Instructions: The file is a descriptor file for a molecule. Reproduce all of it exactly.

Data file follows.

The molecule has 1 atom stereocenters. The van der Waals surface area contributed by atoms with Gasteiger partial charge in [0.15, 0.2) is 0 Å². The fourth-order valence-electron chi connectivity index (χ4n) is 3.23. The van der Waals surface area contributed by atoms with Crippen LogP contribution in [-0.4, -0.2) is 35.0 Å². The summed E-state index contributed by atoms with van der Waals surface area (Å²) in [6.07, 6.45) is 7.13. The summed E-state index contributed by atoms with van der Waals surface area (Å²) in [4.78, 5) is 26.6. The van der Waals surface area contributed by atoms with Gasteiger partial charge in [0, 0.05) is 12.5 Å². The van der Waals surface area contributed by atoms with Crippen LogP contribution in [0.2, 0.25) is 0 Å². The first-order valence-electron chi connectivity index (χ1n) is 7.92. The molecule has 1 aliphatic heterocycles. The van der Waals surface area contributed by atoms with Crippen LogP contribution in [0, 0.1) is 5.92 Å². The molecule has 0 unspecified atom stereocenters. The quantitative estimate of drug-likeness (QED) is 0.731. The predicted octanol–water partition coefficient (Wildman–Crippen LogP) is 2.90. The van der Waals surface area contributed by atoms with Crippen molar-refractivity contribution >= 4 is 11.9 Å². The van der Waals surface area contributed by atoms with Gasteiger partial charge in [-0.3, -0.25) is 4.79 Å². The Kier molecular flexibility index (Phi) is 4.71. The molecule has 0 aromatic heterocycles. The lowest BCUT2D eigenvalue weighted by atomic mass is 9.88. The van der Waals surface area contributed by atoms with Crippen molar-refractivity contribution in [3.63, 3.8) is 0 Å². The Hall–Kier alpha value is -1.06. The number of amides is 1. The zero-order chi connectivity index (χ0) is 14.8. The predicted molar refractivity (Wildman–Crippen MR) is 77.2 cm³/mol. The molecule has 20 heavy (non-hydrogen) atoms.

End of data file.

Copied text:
The molecule has 1 atom stereocenters. The van der Waals surface area contributed by atoms with Gasteiger partial charge in [0.15, 0.2) is 0 Å². The fourth-order valence-electron chi connectivity index (χ4n) is 3.23. The van der Waals surface area contributed by atoms with Crippen LogP contribution in [-0.4, -0.2) is 35.0 Å². The summed E-state index contributed by atoms with van der Waals surface area (Å²) in [6.07, 6.45) is 7.13. The summed E-state index contributed by atoms with van der Waals surface area (Å²) in [4.78, 5) is 26.6. The van der Waals surface area contributed by atoms with Gasteiger partial charge in [0, 0.05) is 12.5 Å². The van der Waals surface area contributed by atoms with Crippen LogP contribution in [0.2, 0.25) is 0 Å². The first-order valence-electron chi connectivity index (χ1n) is 7.92. The molecule has 1 aliphatic heterocycles. The van der Waals surface area contributed by atoms with Crippen LogP contribution in [0, 0.1) is 5.92 Å². The molecule has 0 unspecified atom stereocenters. The quantitative estimate of drug-likeness (QED) is 0.731. The predicted octanol–water partition coefficient (Wildman–Crippen LogP) is 2.90. The van der Waals surface area contributed by atoms with Crippen molar-refractivity contribution >= 4 is 11.9 Å². The van der Waals surface area contributed by atoms with Gasteiger partial charge in [-0.3, -0.25) is 4.79 Å². The Kier molecular flexibility index (Phi) is 4.71. The molecule has 0 aromatic heterocycles. The lowest BCUT2D eigenvalue weighted by atomic mass is 9.88. The van der Waals surface area contributed by atoms with Crippen molar-refractivity contribution in [3.63, 3.8) is 0 Å². The Hall–Kier alpha value is -1.06. The number of amides is 1. The zero-order chi connectivity index (χ0) is 14.8. The predicted molar refractivity (Wildman–Crippen MR) is 77.2 cm³/mol. The molecule has 20 heavy (non-hydrogen) atoms.